Optically pumped semiconductor lasers in conjunction with intra-cavity frequency conversion and tuning elements offer high continuous-wave power, narrow linewidth, and broad tunability. As a result, they are well suited to precision spectroscopic applications. We describe the development and testing of optically pumped semiconductor lasers operating at fundamental wavelengths of 1119 and 1178 nm. The fourth and second harmonic wavelengths are resonant with transitions in Mg II and Na I, respectively. We demonstrate continuously tunable, single-frequency lasers with watt-level average power at 1119, 1178, and 589 nm.
We report the results from a new class of gold vapor laser that produces 10 W of polarized high beam quality radiation at 627.8 nm with a pulse repetition frequency of 50 kHz. A highly robust laser tube is built from standard non-toxic refractory materials such as a boron nitride plasma tube. For the first time, the kinetic enhancement by the addition of hydrogen and hydrogen chloride to the laser buffer gas is demonstrated for a gold vapor laser. The frequency doubling and tripling of the fundamental beam yield 1.7 W of output at 313.9 nm and 35.5 mW of output at 209.2 nm, respectively. The frequency doubled output of the laser is used to demonstrate polymer micromachining, optical fiber-Bragg grating writing, and through-jacket long-period grating writing in photosensitive optical fiber.
The design of split disk laser is proposed and demonstrated with SiC wafer and uncoated
The optical properties of polycrystalline and single crystal Nd:YAG materials are reported. Materials include undoped, 1%, 1.5%, 2%, 4%, 6%, and 10% at. Nd doped polycrystalline YAG and undoped and 1% at. Nd doped single crystal YAG. The motivation of this paper is to determine the ideal material type and doping percentage gain media for use in a high energy 0.946
Multimode interferometer bistable laser diodes (MMI-BLDs) appeared recently as a potential candidate for implementing all-optical flip-flops. It was reported that in such MMI-BLDs, cross-gain saturation effect and saturable absorber together can control the hysteresis window characteristics; however, there was no clear description on how to analyze and estimate the effect of cross-gain saturation on hysteresis characteristics. In this paper, we present a model that can explain the experimental results reported for MMI-BLDs and predict the hysteresis behavior for such devices. The proposed simulation model can work for both symmetric and asymmetric configurations of MMI-BLDs as it considers the spatial gain overlap between the co-propagating modes inside the MMI-BLDs. This spatial overlap accounts for the discrepancies in hysteresis characteristics, i.e., hysteresis width and threshold currents, between both configurations. With the proposed model, as the asymmetric configuration provides variable spatial cross-gain overlap between the fundamental and first-order modes depending on device dimensions, hysteresis window characteristics vary accordingly.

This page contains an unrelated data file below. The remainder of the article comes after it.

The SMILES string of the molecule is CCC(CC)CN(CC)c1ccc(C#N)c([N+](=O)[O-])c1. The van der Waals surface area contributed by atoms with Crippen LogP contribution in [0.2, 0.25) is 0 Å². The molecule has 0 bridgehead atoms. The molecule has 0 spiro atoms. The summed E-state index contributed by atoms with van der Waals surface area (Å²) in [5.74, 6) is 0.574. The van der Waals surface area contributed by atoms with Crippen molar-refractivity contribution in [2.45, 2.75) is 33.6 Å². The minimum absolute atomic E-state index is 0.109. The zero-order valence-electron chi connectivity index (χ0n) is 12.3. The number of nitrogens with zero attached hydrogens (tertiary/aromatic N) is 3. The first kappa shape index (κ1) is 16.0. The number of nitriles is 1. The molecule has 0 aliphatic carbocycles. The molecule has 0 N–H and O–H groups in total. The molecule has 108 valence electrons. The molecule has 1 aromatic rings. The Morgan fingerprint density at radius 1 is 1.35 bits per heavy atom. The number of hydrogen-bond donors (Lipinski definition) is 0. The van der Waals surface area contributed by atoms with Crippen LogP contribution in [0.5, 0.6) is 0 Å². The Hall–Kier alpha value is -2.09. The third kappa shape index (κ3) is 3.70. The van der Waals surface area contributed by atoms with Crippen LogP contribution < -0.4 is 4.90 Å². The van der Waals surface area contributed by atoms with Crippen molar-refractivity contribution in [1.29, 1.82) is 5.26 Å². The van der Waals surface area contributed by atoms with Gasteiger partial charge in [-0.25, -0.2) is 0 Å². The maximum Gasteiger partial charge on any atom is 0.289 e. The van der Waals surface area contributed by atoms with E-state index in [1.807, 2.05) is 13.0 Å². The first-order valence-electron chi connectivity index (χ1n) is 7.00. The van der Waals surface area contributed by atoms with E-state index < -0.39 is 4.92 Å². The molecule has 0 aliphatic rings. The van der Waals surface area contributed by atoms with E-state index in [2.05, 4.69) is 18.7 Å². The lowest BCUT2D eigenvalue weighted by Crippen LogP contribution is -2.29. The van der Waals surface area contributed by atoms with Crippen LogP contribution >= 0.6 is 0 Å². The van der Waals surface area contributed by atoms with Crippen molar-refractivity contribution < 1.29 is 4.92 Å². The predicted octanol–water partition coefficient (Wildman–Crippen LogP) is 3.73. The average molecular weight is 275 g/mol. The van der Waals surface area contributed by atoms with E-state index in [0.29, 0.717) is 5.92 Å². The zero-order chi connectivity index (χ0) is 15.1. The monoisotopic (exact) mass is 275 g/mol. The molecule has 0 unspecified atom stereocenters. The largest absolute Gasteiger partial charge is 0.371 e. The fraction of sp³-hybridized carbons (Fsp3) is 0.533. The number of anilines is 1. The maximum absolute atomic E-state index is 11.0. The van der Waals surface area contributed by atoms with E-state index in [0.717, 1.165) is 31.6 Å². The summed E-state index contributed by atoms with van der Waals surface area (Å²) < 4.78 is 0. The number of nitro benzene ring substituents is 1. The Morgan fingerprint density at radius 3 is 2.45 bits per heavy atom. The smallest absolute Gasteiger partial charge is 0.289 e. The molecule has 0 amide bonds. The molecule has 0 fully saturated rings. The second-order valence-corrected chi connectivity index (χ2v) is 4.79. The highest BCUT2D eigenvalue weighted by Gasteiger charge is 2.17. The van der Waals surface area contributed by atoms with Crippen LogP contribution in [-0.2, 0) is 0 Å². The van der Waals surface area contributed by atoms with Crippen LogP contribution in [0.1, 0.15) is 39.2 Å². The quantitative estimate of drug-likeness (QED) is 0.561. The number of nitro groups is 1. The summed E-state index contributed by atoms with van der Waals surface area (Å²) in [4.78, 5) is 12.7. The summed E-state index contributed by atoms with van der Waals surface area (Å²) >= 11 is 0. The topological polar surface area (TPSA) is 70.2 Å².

A multiwavelength Brillouin Erbium fiber laser (MWBEFL) with double brillouin frequency spacing and Q-switching characteristics is demonstrated based on figure-of-eight configuration. The proposed MWBEFL uses a four-port circulator as a double-frequency shifter to isolate and circulate the odd-stokes signals through the Brillouin gain medium. Multiwavelength combs with 14 and 8 lasing lines and spacing of 0.16 nm are obtained by the use of 10-km long nonzero dispersion shifted fiber (NZDSF) and 2-km long dispersion compensating fiber (DCF), respectively. The Q-switched pulse trains are obtained in the proposed MWBEFL at 1480-nm pump power within 29 to 40 mW. It has repetition rates of 20.4 and 104.2 kHz with the corresponding pulse widths of 3.84 and 1.03
This paper reports on photodetection properties of the graphene-Si schottky junction by measuring current–voltage characteristics under 1.55-
A compact and low noise dual-wavelength fiber laser is demonstrated using a 70-cm-long Erbium-doped fiber loop attached to a microfiber coupler. The coupler functions to inject a 980-nm pump light as well as to tap out the output. At the maximum pump power of 8.4 mW, dual-wavelength laser is obtained at 1537.7 and 1551.4 nm with peak powers of 20.5 and 20.9 dBm, respectively. Both laser outputs are stable with a signal to noise ratio of more than 35 dB at room temperature. Both 1537.7 and 1551.4 nm lasers start to lase at threshold pump power as small as 2.5 mW with efficiencies of 0.14% and 0.10%, respectively.
We investigate theoretically the impact of optical feedback on quantum dot two-color laser dynamics when emitting from both the excited and the ground states. Detailed analysis of the laser dynamics is provided by numerical integrations and continuation techniques, as well as by analytical methods. As the feedback strength is increased the quantum dot laser undergoes a sequence of bifurcations involving steady-states, external cavity modes, self-pulsations and chaos. Furthermore, we report on two interesting mode competition results. First, the optical feedback favors the ground state emission; hence an increase of the feedback strength will generally lead to an increase of the ground state emission output power. Second, the optical feedback can select one lasing state or induce bistable switchings between different steady-states depending on the feedback strength and the injection current.
We present a method to calculate the harmonic spectrum of the radiation emitted at the interactions between intense laser beams and atoms. Our relations describe accurately, in good agreement with the experiment, important features of the harmonic spectrum and the evolution of its shape with the increase of the laser beam intensity. More specifically, for low intensities, of the order of